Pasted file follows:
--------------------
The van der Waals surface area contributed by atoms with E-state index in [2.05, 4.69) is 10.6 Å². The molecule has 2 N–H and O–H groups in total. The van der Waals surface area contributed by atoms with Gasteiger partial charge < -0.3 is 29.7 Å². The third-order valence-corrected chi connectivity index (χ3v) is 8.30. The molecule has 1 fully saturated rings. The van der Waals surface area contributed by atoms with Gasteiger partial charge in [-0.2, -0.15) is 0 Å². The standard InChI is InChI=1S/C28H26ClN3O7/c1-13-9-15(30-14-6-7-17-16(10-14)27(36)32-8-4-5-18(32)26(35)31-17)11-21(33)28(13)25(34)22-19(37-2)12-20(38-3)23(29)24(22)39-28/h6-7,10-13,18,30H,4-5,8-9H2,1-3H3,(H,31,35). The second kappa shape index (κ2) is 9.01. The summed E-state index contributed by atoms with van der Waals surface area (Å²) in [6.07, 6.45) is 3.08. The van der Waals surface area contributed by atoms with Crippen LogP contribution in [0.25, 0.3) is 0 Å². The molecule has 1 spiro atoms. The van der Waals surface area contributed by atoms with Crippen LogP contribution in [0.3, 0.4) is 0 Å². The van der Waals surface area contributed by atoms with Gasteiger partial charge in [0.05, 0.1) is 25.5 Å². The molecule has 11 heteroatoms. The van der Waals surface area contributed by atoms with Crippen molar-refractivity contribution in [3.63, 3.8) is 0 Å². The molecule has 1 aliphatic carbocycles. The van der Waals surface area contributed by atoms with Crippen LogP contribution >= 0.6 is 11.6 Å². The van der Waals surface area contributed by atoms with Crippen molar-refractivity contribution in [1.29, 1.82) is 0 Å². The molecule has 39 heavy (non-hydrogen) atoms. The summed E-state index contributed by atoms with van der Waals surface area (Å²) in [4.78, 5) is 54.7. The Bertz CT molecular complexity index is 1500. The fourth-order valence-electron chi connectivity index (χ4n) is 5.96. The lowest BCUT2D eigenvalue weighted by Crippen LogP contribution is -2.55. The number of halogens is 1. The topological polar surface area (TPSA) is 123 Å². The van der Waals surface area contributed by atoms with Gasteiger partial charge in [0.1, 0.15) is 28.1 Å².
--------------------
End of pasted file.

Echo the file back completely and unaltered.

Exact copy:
The van der Waals surface area contributed by atoms with E-state index in [2.05, 4.69) is 10.6 Å². The molecule has 2 N–H and O–H groups in total. The van der Waals surface area contributed by atoms with Gasteiger partial charge < -0.3 is 29.7 Å². The third-order valence-corrected chi connectivity index (χ3v) is 8.30. The molecule has 1 fully saturated rings. The van der Waals surface area contributed by atoms with Gasteiger partial charge in [-0.2, -0.15) is 0 Å². The standard InChI is InChI=1S/C28H26ClN3O7/c1-13-9-15(30-14-6-7-17-16(10-14)27(36)32-8-4-5-18(32)26(35)31-17)11-21(33)28(13)25(34)22-19(37-2)12-20(38-3)23(29)24(22)39-28/h6-7,10-13,18,30H,4-5,8-9H2,1-3H3,(H,31,35). The second kappa shape index (κ2) is 9.01. The summed E-state index contributed by atoms with van der Waals surface area (Å²) in [6.07, 6.45) is 3.08. The van der Waals surface area contributed by atoms with Crippen LogP contribution in [0.25, 0.3) is 0 Å². The molecule has 1 spiro atoms. The van der Waals surface area contributed by atoms with Crippen LogP contribution in [0.3, 0.4) is 0 Å². The van der Waals surface area contributed by atoms with Gasteiger partial charge in [0.05, 0.1) is 25.5 Å². The molecule has 11 heteroatoms. The van der Waals surface area contributed by atoms with Crippen molar-refractivity contribution in [3.63, 3.8) is 0 Å². The molecule has 1 aliphatic carbocycles. The van der Waals surface area contributed by atoms with Crippen LogP contribution >= 0.6 is 11.6 Å². The van der Waals surface area contributed by atoms with Crippen molar-refractivity contribution in [1.29, 1.82) is 0 Å². The molecule has 39 heavy (non-hydrogen) atoms. The summed E-state index contributed by atoms with van der Waals surface area (Å²) in [4.78, 5) is 54.7. The Bertz CT molecular complexity index is 1500. The fourth-order valence-electron chi connectivity index (χ4n) is 5.96. The lowest BCUT2D eigenvalue weighted by Crippen LogP contribution is -2.55. The number of halogens is 1. The topological polar surface area (TPSA) is 123 Å². The van der Waals surface area contributed by atoms with Gasteiger partial charge in [0.1, 0.15) is 28.1 Å².